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Nature Coast Butterfly Season is On

By Diane Bedard Posted on September 13, 2018

Butterfly season is upon us! I absolutely love September’s fluttering wings, with pairs of dancing Lepidoptera all around. Butterflies are very common on Florida’s Nature Coast, with nearly 200 species living in or traveling through the Sunshine State. In fact, we have our own subspecies of the famed Monarch butterfly right here in Florida.

According to University of Florida’s IFAS, over 180 verified butterfly species are in the Sunshine State, representing some 170 native or newly established species and 17 tropical vagrants. Within that mix, around 40 are considered either unique to the state or occur mostly within its boundaries. This diverse butterfly fauna is the highest of any state east of the Mississippi River and helps make Florida a premier location for butterfly gardeners. [i]

Image courtesy of Pat Manfredo

Butterfly Gardens on Florida’s Nature Coast

Because of our diverse flora, the Nature Coast is a wonderful place to experience butterflies. In fact, there is a wonderful butterfly garden at the Nature Coast Botanical Gardens, 1489 Parker Avenue in Spring Hill. Ellie Schiller Homosassa Springs Wildlife State Park, 4150 S. Suncoast Boulevard in Homosassa also has a nice butterfly garden area as part of the park. Please add any other public butterfly gardens in the Nature Coast that you know of to the comments section of this article.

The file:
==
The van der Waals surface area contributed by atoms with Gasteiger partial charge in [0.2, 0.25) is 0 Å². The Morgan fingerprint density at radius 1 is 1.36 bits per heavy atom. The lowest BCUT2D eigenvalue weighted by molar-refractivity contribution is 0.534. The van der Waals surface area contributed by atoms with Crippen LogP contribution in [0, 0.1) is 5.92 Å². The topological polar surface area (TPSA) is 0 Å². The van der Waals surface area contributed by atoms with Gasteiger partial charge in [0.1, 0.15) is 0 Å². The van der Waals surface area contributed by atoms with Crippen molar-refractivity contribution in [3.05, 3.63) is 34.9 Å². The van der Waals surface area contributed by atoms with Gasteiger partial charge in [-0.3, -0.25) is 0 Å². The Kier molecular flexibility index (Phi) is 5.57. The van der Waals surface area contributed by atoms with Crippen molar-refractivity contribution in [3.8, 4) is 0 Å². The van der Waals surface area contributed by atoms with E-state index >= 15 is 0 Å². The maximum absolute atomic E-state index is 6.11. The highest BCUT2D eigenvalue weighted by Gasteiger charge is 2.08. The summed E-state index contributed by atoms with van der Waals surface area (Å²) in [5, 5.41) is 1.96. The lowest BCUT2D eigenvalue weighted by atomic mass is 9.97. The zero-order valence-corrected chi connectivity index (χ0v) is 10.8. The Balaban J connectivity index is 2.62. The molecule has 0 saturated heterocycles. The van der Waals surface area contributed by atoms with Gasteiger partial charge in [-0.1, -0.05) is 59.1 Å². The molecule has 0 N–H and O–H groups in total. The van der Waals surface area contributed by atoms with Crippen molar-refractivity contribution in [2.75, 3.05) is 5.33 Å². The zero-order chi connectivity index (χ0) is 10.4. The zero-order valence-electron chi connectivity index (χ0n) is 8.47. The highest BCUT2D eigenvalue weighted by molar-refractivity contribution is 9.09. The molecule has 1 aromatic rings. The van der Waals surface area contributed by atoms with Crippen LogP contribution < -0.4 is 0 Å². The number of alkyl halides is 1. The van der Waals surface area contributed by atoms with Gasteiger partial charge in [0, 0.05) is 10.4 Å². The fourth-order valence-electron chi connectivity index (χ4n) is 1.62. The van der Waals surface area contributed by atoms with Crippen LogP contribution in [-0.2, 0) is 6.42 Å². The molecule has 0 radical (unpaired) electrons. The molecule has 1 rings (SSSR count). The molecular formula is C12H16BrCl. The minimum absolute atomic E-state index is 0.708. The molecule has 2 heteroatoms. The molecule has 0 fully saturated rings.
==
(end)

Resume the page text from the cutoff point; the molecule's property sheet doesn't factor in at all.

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The Value of Butterflies

Butterflies are important to our ecosystems, as valuable pollinators for our plants, including agricultural crops. They come in a huge variety of sizes, shapes and colors, and are attracted to various flowers and flowering plants that often fit the butterfly’s size.

Butterflies are important fodder for birds, bats, lizards, spiders and other creatures in the food chain.

These colorful, winged marvels consume weedy plants and are good indicators of a healthy ecosystem.

Some butterflies such as the Monarch and Pipevine Swallowtail eat poisonous plants as caterpillars and are actually poisonous as adult butterflies. Birds learn not to eat them! Other tasty butterflies (called “mimics”) come to resemble them and thus are overlooked by hungry predators.

And they add immeasurable beauty to our environment, which is great for our mental and spiritual health. Butterflies have inspired poets, painters and photographers for many, many years.

Image courtesy of Pat Manfredo

Ode to a Butterfly

by Sheri Walters

Butterfly, oh butterfly, why do you hide in the shadows?
Spread wide your wings, let your heart sing
And come dance with me in the meadow

Butterfly, oh butterfly, why do you fear?
You’ll never stray, I’ll lead the way
Just follow the path, I’ll be near

Butterfly, oh butterfly, have you no hope?
Drink of the sun, our life’s just begun
Thro time’s hills and valleys we’ll lope

Butterfly, oh butterfly, dare you to dream?
On our hearts we depend, shall we follow the wind
And consign to the fates grander scheme?

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Official State Butterfly of Florida